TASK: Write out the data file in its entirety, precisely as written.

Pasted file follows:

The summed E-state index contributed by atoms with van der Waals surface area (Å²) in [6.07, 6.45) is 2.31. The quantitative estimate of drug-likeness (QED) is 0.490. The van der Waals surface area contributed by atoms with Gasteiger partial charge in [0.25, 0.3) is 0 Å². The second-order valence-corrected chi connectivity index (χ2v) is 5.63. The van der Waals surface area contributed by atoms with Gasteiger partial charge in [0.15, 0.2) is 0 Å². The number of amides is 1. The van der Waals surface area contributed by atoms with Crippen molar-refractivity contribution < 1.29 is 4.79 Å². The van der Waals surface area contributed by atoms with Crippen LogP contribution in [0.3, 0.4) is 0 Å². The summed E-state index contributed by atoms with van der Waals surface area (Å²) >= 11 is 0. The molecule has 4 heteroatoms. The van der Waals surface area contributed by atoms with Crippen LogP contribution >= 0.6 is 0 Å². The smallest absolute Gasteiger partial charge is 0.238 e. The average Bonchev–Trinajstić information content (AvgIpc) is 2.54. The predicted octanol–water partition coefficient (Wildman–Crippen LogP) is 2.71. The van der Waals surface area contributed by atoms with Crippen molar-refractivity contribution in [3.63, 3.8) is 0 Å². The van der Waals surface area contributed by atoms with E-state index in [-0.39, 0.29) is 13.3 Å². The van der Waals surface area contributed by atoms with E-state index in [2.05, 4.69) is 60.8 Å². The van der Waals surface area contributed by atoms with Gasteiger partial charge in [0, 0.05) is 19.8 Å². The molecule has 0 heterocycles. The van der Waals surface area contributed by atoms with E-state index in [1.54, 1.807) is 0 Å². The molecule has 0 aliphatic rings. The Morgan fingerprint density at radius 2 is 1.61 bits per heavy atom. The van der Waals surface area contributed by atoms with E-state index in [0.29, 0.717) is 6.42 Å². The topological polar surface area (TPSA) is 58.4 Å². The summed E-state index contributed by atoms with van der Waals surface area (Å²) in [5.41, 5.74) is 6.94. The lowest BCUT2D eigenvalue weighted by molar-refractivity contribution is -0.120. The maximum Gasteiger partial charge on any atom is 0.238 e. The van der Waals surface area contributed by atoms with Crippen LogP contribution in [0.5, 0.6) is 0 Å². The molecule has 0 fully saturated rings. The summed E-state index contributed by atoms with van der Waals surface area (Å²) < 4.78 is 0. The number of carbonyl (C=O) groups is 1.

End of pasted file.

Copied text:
The summed E-state index contributed by atoms with van der Waals surface area (Å²) in [6.07, 6.45) is 2.31. The quantitative estimate of drug-likeness (QED) is 0.490. The van der Waals surface area contributed by atoms with Gasteiger partial charge in [0.25, 0.3) is 0 Å². The second-order valence-corrected chi connectivity index (χ2v) is 5.63. The van der Waals surface area contributed by atoms with Gasteiger partial charge in [0.15, 0.2) is 0 Å². The number of amides is 1. The van der Waals surface area contributed by atoms with Crippen molar-refractivity contribution < 1.29 is 4.79 Å². The van der Waals surface area contributed by atoms with Crippen LogP contribution in [0.3, 0.4) is 0 Å². The summed E-state index contributed by atoms with van der Waals surface area (Å²) >= 11 is 0. The molecule has 4 heteroatoms. The van der Waals surface area contributed by atoms with Crippen LogP contribution >= 0.6 is 0 Å². The smallest absolute Gasteiger partial charge is 0.238 e. The average Bonchev–Trinajstić information content (AvgIpc) is 2.54. The predicted octanol–water partition coefficient (Wildman–Crippen LogP) is 2.71. The van der Waals surface area contributed by atoms with Crippen molar-refractivity contribution in [3.63, 3.8) is 0 Å². The van der Waals surface area contributed by atoms with E-state index in [-0.39, 0.29) is 13.3 Å². The van der Waals surface area contributed by atoms with E-state index in [2.05, 4.69) is 60.8 Å². The van der Waals surface area contributed by atoms with Gasteiger partial charge in [0, 0.05) is 19.8 Å². The molecule has 0 heterocycles. The van der Waals surface area contributed by atoms with E-state index in [1.54, 1.807) is 0 Å². The molecule has 0 aliphatic rings. The Morgan fingerprint density at radius 2 is 1.61 bits per heavy atom. The van der Waals surface area contributed by atoms with E-state index in [0.29, 0.717) is 6.42 Å². The topological polar surface area (TPSA) is 58.4 Å². The summed E-state index contributed by atoms with van der Waals surface area (Å²) in [5.41, 5.74) is 6.94. The lowest BCUT2D eigenvalue weighted by molar-refractivity contribution is -0.120. The maximum Gasteiger partial charge on any atom is 0.238 e. The van der Waals surface area contributed by atoms with Crippen LogP contribution in [0.5, 0.6) is 0 Å². The molecule has 0 fully saturated rings. The summed E-state index contributed by atoms with van der Waals surface area (Å²) < 4.78 is 0. The number of carbonyl (C=O) groups is 1.